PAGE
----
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Greetings!

Here are a few of my favorite things: Nintendo, Penny Arcade, The Legend of Zelda, Mario, Pokemon, Harvest Moon, Fallout, Dungeons and Dragons, books, dice, Professor Layton, Shadow of the Colossus, Minecraft, and so much more. I'm going to talk a lot about video games, I sincerely hope you don't mind.

Saturday, March 1, 2014

Build Your Own TARDIS Lamp!

***This post originally appeared on abitofgeek.blogspot.com back in September 2012***



Since falling inexplicably deep into the Doctor Who fandom I have decided that I need to be surrounded by all things Doctor Who. Thus far I have some socks and the tenth Doctor's screwdriver, but I need more. MORE! The BBC website has offerings that are drool worthy, but for the Whovian on a budget I have a solution: a homemade TARDIS desk lamp!



TARDIS lamp instructions Bow to the TARDIS, for it gives light and is good.



I tend to be willy nilly with my projects, which means that I don't have plans or a pattern to show you. If/when I choose to build another one it'll have to be from scratch and experience. I can tell you all what I used though, and give as much advice as possible. So hold onto your hats while I present: how to build a TARDIS!This is going to be a little long, but please bear with me! Or at least just scroll through and look at the pictures :D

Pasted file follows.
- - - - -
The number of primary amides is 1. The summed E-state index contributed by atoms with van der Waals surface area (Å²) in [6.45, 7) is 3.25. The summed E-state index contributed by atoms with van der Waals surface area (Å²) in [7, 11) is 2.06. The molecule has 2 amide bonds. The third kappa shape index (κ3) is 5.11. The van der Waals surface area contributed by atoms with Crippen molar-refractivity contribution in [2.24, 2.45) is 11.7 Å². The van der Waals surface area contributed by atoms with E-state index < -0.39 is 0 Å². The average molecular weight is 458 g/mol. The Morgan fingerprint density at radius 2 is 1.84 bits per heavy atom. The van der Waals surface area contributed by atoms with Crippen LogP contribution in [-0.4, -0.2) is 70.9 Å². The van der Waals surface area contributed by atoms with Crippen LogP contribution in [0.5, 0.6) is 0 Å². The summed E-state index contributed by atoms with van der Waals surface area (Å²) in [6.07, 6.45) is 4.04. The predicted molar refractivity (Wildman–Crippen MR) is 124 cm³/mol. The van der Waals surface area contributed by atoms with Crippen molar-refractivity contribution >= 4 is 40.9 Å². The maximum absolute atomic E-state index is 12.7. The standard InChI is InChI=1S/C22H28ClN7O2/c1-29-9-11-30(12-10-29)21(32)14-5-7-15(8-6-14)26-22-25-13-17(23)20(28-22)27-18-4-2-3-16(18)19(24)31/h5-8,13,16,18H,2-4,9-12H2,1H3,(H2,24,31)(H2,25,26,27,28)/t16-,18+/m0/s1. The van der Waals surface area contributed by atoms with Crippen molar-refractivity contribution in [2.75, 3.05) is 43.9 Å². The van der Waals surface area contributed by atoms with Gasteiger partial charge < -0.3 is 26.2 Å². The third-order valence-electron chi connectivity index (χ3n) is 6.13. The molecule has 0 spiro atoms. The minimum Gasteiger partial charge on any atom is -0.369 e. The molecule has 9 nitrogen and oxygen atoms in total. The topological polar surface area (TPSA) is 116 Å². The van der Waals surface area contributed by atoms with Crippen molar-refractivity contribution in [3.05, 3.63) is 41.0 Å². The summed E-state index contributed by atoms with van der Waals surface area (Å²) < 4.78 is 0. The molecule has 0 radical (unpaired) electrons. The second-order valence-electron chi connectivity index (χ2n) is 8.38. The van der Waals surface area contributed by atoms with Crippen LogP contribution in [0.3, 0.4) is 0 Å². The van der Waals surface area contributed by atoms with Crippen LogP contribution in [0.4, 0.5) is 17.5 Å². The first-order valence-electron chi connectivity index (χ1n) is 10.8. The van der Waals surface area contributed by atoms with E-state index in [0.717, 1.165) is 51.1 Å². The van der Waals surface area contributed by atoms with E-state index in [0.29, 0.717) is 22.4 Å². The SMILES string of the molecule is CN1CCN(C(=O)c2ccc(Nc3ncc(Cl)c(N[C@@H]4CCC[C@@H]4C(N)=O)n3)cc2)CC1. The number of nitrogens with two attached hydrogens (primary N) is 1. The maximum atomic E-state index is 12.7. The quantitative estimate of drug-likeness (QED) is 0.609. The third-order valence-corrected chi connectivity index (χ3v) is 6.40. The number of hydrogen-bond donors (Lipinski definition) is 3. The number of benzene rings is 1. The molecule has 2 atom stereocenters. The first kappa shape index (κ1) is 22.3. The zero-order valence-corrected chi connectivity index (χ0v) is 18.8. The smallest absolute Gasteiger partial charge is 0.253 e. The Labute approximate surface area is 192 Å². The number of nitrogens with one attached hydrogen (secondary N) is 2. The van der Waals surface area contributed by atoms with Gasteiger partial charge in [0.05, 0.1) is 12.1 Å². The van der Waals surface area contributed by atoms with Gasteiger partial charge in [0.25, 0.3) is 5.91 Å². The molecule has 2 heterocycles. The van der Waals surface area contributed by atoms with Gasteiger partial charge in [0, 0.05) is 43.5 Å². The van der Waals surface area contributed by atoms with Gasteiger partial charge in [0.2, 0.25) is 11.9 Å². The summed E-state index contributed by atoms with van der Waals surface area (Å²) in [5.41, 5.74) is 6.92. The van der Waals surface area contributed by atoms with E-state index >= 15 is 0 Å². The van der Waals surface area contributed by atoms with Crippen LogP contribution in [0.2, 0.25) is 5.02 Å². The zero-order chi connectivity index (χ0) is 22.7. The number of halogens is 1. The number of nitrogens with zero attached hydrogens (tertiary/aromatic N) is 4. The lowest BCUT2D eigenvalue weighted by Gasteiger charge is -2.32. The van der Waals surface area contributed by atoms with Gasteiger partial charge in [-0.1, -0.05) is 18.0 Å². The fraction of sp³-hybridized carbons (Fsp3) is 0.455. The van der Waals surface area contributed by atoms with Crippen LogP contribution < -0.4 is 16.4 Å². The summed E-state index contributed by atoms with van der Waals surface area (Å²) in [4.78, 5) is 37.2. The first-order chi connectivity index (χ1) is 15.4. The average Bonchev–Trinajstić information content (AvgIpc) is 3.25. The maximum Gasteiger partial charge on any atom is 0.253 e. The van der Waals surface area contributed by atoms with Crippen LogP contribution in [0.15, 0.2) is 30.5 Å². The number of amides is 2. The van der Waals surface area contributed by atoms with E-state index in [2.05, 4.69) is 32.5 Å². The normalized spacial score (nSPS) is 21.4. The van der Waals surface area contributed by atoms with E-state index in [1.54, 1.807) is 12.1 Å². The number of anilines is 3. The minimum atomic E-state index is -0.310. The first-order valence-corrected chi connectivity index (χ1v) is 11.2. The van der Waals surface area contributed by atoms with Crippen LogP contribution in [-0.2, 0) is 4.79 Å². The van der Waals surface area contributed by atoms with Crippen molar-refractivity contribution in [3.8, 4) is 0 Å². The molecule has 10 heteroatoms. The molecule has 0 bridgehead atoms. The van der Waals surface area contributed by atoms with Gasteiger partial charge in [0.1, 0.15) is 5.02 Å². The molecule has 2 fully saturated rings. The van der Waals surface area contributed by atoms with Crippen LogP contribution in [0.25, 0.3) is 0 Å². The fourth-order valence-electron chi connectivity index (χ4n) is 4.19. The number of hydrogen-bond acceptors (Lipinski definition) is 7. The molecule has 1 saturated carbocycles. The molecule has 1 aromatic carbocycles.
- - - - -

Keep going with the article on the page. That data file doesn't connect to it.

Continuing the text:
TARDIS lamp instructions Overview of materials used!

TARDIS lamp instructions 
More specific breakdown of smaller items.

TARDIS lamp instructions All the paint you'll need.

TARDIS lamp instructions It didn't seem like so many materials as I was making it. Also, the lamp piece
is a "candelabra" size. This is important! Get the matching light bulbs.



I had all of the supplies I needed at my house already as a result of working on a variety of craft projects in the past. The only thing I needed to go out and buy was the lamp pieces. It's important to note that the variety of glues DID come in handy. Rubber cement was great for working with the transparency paper, while the white craft glue was for assembling the foam core pieces. Super glue was necessary for the lamp piece on the top of the TARDIS, and a hot glue gun (not pictured) was invaluable when it came down to pieces of foam core that wouldn't cooperate.Let's get started!First you want to figure out the dimensions of your finished TARDIS. My main panels measured 15cm by 23cm (working in centimeters was much simpler than inches), with the top parts getting gradually smaller (I eyeballed it based on this image) and the base measuring 21cm by 21cm squared, and 3 1/2 cm high. This extra 3 1/2 cm on the base accounted for the cord space needed from the lamp piece.


TARDIS lamp instructions

TARDIS lamp instructions



Once you have your dimensions you can then start drawing in where your 'Police Public Call Box' sign will go, then where your eight windows will go. Be sure to account for the layered side pieces that give the box its extra dimensions and detail. Cutting puzzle notches in the base piece as well as the four sides of your TARDIS will allow you to easily take the TARDIS off of the base piece to access the light bulb once it's fully assembled.


TARDIS lamp instructions